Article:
Three-Year-Old Autistic Boy Soiled, Hungry and Traumatized After 5-Hour Bus Ride Home From SchoolDanielle Sullivan
All the mothers who had to put their young children on buses for the first time last week know what a tough thing that can be. You wonder if they’ll be safe to and from school, if they’ll be afraid of the bus, how long the ride might be, and you wait patiently to greet them as they walk down their bus stairs safe and sound at the end of the day. But parents of special needs children probably worry even more and must rely on the bus companies and matrons to attend to their child when they are not there.
Veteran bus moms will tell you that the start of a new school year is particularly rough when it comes to bus service. New routes are explored and for the first few days you hope your child gets home safely and at a reasonable time. You would think extra attention would be paid to the very young and the special needs children, but unfortunately that doesn’t seem to be the case.
Last week on the first day of school, 3-year-old Levi Vidal from Bergen Beach, Brooklyn, who has autism, had to endure a five-hour ride home from his school in Manhattan and finally arrived home distraught in a soiled diaper. His mother Serena, was naturally irate, reports the NY Daily News:
“He was delirious, starving and in his full diaper. It’s insane, heartbreaking. How can you treat kids like that?”
The following day, Levi’s dad drove him home from school but on Friday, Levi took the bus again and, incredibly, got home in four hours, instead of five! Is that supposed to be an improvement?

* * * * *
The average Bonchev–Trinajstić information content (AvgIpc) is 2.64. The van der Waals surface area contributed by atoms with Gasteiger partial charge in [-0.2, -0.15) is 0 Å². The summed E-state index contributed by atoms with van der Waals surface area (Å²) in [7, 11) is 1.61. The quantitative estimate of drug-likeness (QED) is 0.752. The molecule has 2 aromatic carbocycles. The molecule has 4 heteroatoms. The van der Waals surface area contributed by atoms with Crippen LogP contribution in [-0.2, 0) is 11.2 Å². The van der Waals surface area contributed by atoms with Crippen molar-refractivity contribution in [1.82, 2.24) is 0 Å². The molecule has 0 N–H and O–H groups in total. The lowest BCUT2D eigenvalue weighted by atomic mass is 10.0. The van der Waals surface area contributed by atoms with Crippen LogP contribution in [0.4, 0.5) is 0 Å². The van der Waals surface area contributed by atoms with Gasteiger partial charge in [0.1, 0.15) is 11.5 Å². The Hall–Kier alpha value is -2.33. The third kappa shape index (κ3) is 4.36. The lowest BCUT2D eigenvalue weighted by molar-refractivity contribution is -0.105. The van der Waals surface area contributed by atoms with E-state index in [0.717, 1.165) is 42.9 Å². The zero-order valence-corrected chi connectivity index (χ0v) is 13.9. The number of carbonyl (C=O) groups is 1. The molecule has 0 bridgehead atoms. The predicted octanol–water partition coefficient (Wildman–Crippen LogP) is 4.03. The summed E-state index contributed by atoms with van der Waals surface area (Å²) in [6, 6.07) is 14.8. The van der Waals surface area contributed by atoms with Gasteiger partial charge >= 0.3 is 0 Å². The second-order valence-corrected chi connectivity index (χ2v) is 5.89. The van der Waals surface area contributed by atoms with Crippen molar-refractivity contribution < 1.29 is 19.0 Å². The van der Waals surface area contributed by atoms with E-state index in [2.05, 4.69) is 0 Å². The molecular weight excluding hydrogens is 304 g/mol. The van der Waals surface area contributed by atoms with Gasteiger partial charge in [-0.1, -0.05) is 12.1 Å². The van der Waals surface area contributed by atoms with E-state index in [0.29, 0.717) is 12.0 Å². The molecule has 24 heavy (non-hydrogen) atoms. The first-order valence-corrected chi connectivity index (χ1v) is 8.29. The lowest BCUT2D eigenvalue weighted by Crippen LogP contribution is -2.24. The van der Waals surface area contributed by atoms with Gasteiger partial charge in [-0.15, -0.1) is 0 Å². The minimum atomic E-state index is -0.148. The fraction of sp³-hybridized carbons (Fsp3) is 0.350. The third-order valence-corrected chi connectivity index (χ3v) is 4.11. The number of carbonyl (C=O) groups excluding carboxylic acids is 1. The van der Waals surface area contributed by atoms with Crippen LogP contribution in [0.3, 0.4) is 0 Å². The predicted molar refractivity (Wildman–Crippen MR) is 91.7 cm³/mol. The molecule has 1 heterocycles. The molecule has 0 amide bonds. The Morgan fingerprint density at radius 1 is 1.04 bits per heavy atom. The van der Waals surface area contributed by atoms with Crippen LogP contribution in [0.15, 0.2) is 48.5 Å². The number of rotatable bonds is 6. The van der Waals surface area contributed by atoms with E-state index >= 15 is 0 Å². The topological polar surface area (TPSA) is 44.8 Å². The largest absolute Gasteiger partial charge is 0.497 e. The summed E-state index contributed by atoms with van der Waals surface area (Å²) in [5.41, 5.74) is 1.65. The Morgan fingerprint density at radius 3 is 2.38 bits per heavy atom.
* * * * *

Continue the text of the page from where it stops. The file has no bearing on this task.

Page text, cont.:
Sadly, Levi is not the only child enduring horrific bus rides.
Dr. Sofia Shapiro’s 4-year-old son, Efraim, who also has autism, was forced to endure three-hour rides last week from his Manhattan school back to his home in Riverdale in the Bronx, which is normally a 20-minute drive.
Why is it so difficult to make practical bus routes for children? Bus company spokespeople and even politicians can say whatever they want and list all the logistical reasons behind their routes. However, the bottom line is that the priority must be the safety and comfort of our kids, not what is cheaper for the bus companies. It is yet another instance where we (as a city and as a country) say we put children first, but in reality place the almighty dollar above all.
If you are a NYC parent, check out the Facebook page New York City Parents Fed up with Transportation Troubles. If you live outside of NYC, tell us, do you have these types of problems with your school buses?
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